Macro photo of tooth wheel mechanism with SKILL TRAINING, EDUCATION, LEARNING, ABILITY, KNOWLEDGE and COMPETENCE words imprinted on metal surface

Hiring for Skills Rather than Degrees is a Movement, and It’s Growing

In just the past few months, the idea that companies should hire workers based on the skills they have, rather than the degrees they hold, has picked up significant momentum.

Last September, Opportunity@Work (a Calbright partner) launched a major campaign in September, called “The Paper Ceiling,” pointing out that half the American workforce – 70 million people – doesn’t have a bachelor degree, but many of them have exactly the skills and talents that companies are looking for. Companies that don’t hire from this pool are cutting themselves off from talent they desperately need.

It’s clear that this is starting to sink in with employers.

In October, the CEO of LinkedIn wrote a column for CNN saying that companies hiring for skills rather than degrees is a real – and positive – development. 

In December, the Wall Street Journal ran an article saying that companies as diverse as Google and Delta Airlines, and states like Maryland,“have reduced educational requirements” and “shifted hiring to focus more on skills and experience.”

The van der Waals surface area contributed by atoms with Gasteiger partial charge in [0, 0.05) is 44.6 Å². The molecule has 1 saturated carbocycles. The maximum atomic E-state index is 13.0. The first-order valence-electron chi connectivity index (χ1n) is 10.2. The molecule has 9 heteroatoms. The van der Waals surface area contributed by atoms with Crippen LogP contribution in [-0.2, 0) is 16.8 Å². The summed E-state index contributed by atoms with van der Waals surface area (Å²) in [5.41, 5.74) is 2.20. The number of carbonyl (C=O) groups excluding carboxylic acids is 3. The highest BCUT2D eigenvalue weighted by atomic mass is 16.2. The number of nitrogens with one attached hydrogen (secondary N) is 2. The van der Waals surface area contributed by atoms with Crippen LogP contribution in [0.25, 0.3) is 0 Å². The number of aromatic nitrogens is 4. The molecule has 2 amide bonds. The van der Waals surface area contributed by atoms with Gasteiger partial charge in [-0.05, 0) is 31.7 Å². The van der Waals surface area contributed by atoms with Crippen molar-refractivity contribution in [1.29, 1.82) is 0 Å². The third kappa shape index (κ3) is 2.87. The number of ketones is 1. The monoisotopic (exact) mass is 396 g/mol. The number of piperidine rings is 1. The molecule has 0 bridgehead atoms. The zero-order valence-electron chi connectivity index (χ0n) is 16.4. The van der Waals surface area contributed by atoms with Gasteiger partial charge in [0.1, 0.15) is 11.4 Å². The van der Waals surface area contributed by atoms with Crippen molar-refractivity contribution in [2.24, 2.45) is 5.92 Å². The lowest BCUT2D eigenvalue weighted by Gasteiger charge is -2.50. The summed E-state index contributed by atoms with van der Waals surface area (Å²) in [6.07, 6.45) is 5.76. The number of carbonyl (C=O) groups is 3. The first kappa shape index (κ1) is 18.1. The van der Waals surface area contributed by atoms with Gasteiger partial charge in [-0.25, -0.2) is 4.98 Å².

And, a recent report from JFF (Jobs For the Future), signaled that employers across the country are shifting their thinking on hiring, finding that 81% of employers now think they should be hiring based on the skills someone has, rather than the degree they were awarded; and 68% think they should be hiring graduates of programs that don’t even award degrees, as long as the students learn the right skills.

Most recently at the end of January, the New York Times ran an editorial headlined “See Workers as Workers, Not as a College Credential.”

The editorial was prompted by the decision of Josh Shapiro, the governor of Pennsylvania, to issue an executive order eliminating the requirement of a four-year college degree for most jobs in the state government. 

“This demonstrates both good policy and good leadership,” the Times wrote, “representing a concrete change in hiring philosophy that stops reducing people to a credential and conveys that everyone — college-educated or not — has experience and worth that employers should consider. It is a step — and a mind-set — that other leaders should consider as well.”

Today major mainstream publications, successful businesses in multiple sectors, and three state governments, all agree:  hiring workers for skills rather than degrees makes sense for everyone.  

Studies have already shown that getting a non-degree certificate that demonstrates skills can have a big career benefit.  As more companies shift to hiring for expertise, the benefits of non-degree certificates in high-demand fields is only going to increase.

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